[Attachment 1_11.15 Contents of the open-ended questionnaire sent by KARA to Seoul National University]
SNU’s questionable ethics and morals stems from the fact that its Institutional Animal Care and Uses Committee (IACUC), the group in charge of overseeing compliance with ethical standards in animal experiments, is barely in operation. SNU published its ethics charter for faculty and guidelines for ethical research, and operates a total of 5 research ethics committees including the Research Integrity Committee, the Bioethics Review Committee, the Animal Research Ethics Committee, and the Biological safety Committee. The Animal Research Ethics Committee, which has the most direct connection to this incident, is led by Dr. Jae-Hak Park of the College of Veterinary Medicine; he is also the chairperson for the National Animal Welfare Committee. The prime suspect in this particular incident, Dr. Byeong-Chun Lee, is the director of SNU’s laboratory animal facility as well as the director overseeing the Laboratory Animal Resource Management Center.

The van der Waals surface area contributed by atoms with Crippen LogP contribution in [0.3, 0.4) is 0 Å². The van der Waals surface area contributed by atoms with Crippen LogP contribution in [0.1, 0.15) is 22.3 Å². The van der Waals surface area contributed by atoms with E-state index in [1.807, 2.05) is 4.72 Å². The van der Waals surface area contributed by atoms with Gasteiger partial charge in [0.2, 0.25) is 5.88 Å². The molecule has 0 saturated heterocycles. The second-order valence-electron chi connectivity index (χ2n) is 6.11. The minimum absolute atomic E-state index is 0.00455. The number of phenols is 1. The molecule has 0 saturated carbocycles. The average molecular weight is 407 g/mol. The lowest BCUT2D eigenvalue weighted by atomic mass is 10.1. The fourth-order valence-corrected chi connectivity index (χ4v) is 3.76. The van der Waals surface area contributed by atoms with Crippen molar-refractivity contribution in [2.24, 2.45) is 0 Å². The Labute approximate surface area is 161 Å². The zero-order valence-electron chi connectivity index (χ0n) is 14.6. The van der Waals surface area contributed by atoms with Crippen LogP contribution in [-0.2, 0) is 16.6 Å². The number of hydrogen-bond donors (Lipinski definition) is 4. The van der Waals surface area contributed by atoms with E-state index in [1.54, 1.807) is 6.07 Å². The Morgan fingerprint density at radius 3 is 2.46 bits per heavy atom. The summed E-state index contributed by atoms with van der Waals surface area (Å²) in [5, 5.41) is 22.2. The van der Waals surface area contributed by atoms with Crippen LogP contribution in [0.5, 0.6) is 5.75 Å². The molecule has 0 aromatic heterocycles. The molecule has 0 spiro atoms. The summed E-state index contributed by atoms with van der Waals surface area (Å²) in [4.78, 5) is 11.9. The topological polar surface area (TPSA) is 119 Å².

[Attachment 2_Research Ethics Organization of Seoul National University]
Through our investigation, KARA found the vehicle used to deliver the young Tosa dogs to SNU labs at a dog meat farm in Chungcheongnam-do province. This particular dog farm, which raises more than 850 dogs in a cramped and filthy environment, is a typical dog meat farm; in 2016 it was even fined for violation of management standards. The farm’s owner (or family) also operates a boshintang (dog meat soup) restaurant called “Mak OOO House” nearby, and sells dog meat soup as the primary item on their menu. Transporting dogs from the dog meat farm to the laboratory was only the tip of this iceberg.
The Dark Connection Between Seoul National University College of Veterinary Medicine’s Dog Cloning Research Project and a Dog Meat Farm.
[Attachment 3_Testimony of an Informant Regarding Animal Abuse That Occurred in SNU College of Veterinary Medicine’s Dog Cloning Lab]
Research Results that do not adhere to the Research Ethics cannot be acknowledged; A Review of All Published Papers is Necessary